Some South Island leaders are fuming to be fenced in at alert level 4, saying it's the wrong decision by the Government.
The South Island will also move to level 3 on midnight Tuesday, despite zero community cases in the mainland.
Cancel your weekend takeaway dreams Southerners - it's four days more of level 4. Close, but no cigar - and for some, it's infuriating.
"It's absolutely frustrating," said Riverside Market's Mike Percasky.
"I'm not comfortable with it at all," added Westland Mayor Bruce Smith.
Queenstown Mayor Jim Boult said, "we are in danger as a community of largely failing, financially".
Despite zero cases in the South Island, the lower half of the country is in the holding pen with everyone south of Auckland, now waiting until midnight Tuesday to move to Level 3.
"It won't be welcomed, it hasn't considered the South Island economy, it hasn't been a rational look at the mix of health and economic risks," said Mayor Smith.
This team of about 1.2 million is hoping they'd get to play a different game from the country's wider squad.
"We are disappointed. The South Island's been free of this, it's two weeks since the outbreak," said Mayor Boult.
Reaction from the South Island's streets was more positive.
"I think they've got valid reasons for holding us at level 3 'til Tuesday," said one Nelson local.
"We're happy, it's pretty much what we expected," added another.
A Christchurch resident said it was alright as it's just another couple of days, while Dunedin locals said it's better to be safe than sorry and just hoped everything gets back to normal soon.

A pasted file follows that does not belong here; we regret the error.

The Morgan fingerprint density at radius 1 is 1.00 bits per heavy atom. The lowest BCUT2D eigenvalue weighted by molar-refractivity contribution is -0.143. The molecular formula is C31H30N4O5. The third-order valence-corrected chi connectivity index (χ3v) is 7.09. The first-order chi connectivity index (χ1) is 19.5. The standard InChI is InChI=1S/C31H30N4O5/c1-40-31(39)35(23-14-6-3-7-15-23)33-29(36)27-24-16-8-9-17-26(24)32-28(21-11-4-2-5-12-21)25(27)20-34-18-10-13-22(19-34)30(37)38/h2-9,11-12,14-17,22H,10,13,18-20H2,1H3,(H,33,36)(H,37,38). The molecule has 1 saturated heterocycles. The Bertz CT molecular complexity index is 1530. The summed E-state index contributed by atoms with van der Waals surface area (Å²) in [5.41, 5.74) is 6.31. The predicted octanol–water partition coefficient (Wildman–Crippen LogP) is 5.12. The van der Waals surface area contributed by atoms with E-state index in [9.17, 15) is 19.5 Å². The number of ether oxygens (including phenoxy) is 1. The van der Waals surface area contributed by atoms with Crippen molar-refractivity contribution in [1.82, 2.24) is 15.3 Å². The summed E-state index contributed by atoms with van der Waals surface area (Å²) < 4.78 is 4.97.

The South Island has gone from 120 close contacts at the start of this week to now 438 registered people isolating there.
The COVID-19 found in Christchurch's wastewater also influenced Friday's decision. Whilst still thought to be from managed isolation, further testing is still underway.
"By taking samples from a number of pump stations, we're able to really rule out that there are not other cases in the community that aren't being masked by that result," said Director-General of Health Dr Ashley Bloomfield.
There won't be a move to level 2 for at least 10 days, and many say economic health needs greater consideration.
"We really need to be getting down to level 2 or level 1 for the economy to get back on track and the Government to stop hemorrhaging money," said Percasky.
"We'll see a number of businesses really struggle and potentially go to the wall," said Westland Mayor Smith.
Struggling regions now want a brighter ray of light, with Smith asking for certainty on when they will be going to be level 2.
Tuesday does offer certainty for hospitality businesses, who are happy to have time to prepare for level 3, when they expect to be run off their feet.
"We need time to prep so it's really good to have these four days to get this place ready to go," says Callum Brownlee of Joe's Garage.
An entire island is ready to go when the clock strikes midnight on Tuesday.